EVEREST WITHOUT A GUIDE

March 4, 2018

For many, making the trek to the base camp of Mount Everest is the dream of a life time. This wasn’t the case for me—I hadn’t even heard of this popular trek until about six months before I was planning on traveling to Nepal. But from a young age I was fascinated by Mount Everest, and Nepal was high on my destinations bucket list because of it. While talking with a friend about my travels, and my particular interest in Nepal, he asked if I would make the trek to Everest Base Camp (EBC). I immediately knew I had to try. This goal quickly eclipsed all other planning as I researched what it would take to hike for weeks through the rugged and unpredictable Himalayas to EBC. Through my research, I knew I had to rule out hiring a guide or porter due to my budget, but learned that many people make the trek on their own. So I invited a dear friend who I knew would be up for the adventure, and a few months later we found ourselves in Kathmandu preparing for what we both agreed was the craziest adventure we had ever undertaken.

EBC is a unique trek in that you are not camping along the way. The route travels through numerous mountain villages, each of which has guest houses to accommodate the many trekkers. You can easily plan each day to incorporate a lunch stop and place to stay the night in one of these beautiful villages. If you have a hired guide or are part of a guided tour, these accommodations will be arranged for you, but if you choose to trek solo you can easily find a room on arrival.

The main considerations when preparing for the trek are: the route, what to bring, and physical well- being.

  • The Route: Around 30,000 people attempt the trek every year, the majority of whom fly from Kathmandu to the small mountain village Lukla. From Lukla to EBC is around 80 miles, round trip, and takes 12-14 days, including the 2 or 3 acclimatization days. My friend, Lizzie, and I decided, however, we wanted to follow in the footsteps of Sir Edmund Hillary, Tenzing Norgay, and countless other Sherpas on the original route from Shivalaya. This added a week as we trekked from Shivalaya to Lukla before proceeding on the more popular route. We were both so happy with this decision—the landscape of the lower Himalayan foothills was gorgeous and unlike anything either of us had experienced before, with giant rhododendrons forests, tiered rice patties, and incredible viewers through the valleys as we climbed, traversed, and descended, only to do it again the next day, slowly gaining altitude.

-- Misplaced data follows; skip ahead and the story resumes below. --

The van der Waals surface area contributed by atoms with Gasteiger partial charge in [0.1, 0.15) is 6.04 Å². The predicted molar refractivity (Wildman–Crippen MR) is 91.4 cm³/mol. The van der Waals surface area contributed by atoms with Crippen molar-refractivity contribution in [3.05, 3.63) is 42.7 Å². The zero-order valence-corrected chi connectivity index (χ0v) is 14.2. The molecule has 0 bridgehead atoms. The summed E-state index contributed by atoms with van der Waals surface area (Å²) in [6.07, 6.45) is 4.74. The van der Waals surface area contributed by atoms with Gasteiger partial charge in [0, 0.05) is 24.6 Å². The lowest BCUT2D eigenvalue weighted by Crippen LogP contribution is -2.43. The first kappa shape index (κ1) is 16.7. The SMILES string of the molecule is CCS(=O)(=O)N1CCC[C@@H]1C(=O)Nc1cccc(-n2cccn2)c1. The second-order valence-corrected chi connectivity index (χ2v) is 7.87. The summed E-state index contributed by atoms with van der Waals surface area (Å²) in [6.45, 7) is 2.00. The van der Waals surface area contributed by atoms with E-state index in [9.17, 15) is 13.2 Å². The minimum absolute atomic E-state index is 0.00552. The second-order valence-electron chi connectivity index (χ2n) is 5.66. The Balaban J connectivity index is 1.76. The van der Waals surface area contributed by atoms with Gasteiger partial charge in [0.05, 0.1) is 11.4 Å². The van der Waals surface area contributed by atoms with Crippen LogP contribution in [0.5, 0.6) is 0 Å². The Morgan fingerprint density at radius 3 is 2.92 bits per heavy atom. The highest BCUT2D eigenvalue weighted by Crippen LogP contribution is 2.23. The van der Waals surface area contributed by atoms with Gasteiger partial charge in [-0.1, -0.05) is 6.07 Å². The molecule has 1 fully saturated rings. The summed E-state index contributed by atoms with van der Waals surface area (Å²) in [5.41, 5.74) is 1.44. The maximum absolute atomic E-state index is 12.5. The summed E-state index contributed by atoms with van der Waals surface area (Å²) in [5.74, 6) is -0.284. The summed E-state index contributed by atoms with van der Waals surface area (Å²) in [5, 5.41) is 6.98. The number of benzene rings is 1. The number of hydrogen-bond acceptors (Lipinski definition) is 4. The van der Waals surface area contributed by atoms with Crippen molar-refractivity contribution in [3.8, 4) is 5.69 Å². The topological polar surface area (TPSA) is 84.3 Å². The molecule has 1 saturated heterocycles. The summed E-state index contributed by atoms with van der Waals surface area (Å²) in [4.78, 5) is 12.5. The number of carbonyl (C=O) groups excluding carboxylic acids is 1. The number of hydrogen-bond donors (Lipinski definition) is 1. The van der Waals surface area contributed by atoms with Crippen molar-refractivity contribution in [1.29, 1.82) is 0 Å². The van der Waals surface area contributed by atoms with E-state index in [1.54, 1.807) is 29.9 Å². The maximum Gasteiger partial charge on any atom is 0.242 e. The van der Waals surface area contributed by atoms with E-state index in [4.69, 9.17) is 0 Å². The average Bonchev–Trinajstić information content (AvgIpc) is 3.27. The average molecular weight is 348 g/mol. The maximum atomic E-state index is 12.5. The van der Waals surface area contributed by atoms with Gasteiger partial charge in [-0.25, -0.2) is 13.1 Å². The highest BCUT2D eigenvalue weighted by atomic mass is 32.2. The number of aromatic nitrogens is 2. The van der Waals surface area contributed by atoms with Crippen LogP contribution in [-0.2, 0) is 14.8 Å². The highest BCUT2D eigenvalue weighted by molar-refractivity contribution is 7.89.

• What to Bring: For me, the most important items were sturdy, supportive, and comfortable hiking books, trekking poles, and a means to purify water, followed closely by wet wipes (hot water is scarce, showers are expensive, and honestly they are more effort than it’s worth). Since accommodations are found along the way, packing is relatively light with no camping gear or food (my pack came to around 30 lbs). The main items are clothing and a sleeping bag, and then a first aid kit, basic toiletries, map, book, journal, headlamp, water bottle etc.

  • Physical Well-being: In addition to the typical considerations one would take into account while hiking and backpacking, altitude sickness is a very real danger on the trek to EBC. Reaching an elevation of 17,600 feet, EBC has 50% of the oxygen found at sea level. Do your research, take the recommended acclimatization days, and be extra vigilant about monitoring how you feel as you make your way up the trail.

I found myself falling in love with life on the trail.

Trekking to EBC was one of the most challenging endeavors I have ever undertaken, and in the days leading up to it I wondered if I would even make past the first day, much less make it to EBC. It turns out I was able to, and not just “make it” but thrive far more than I could ever have imagined. Despite coughs and sinus infections, painful blisters and bruises, freezing temperatures and biting winds, everyday brought beauty, wonder, and opportunities for growth. As my body hardened and became accustomed to the daily challenges, I found myself falling in love with life on the trail. The goal each day was simple— to hike a little further, a little higher. Joy was found in a warm meal and cup of tea, a smile and “Namaste” from each person we passed, marveling in the extreme beauty of the mountains, and the friendship that deepened as Lizzie and I accomplished together what neither of us knew we were capable of. The day we reached Base Camp is a day I will always remember—we were filled with gratitude for this opportunity, for the help we received and friendships made, for the strength and resilience of our bodies, and for the newfound courage that we had found along the way.

 

This post was authored by one of my very well-traveled friends, Emma, who is an unbelievable artist and certified yoga instructor. She spent the past year backpacking through Southeast Asia, Nepal, and India, and she is currently back in India exploring more magical locations, which we hope she will share with us in the future! Throughout her journeys, she documents her travels through her art, some of which can be purchased here: www.emmaferncurtis.com

 

 

 

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TRAVEL
Organic Vegetables
WELLNESS
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FOOD

french  /tro͞oˈvī/

noun: a chance encounter with something wonderful

© 2018 APRES-ATLAS

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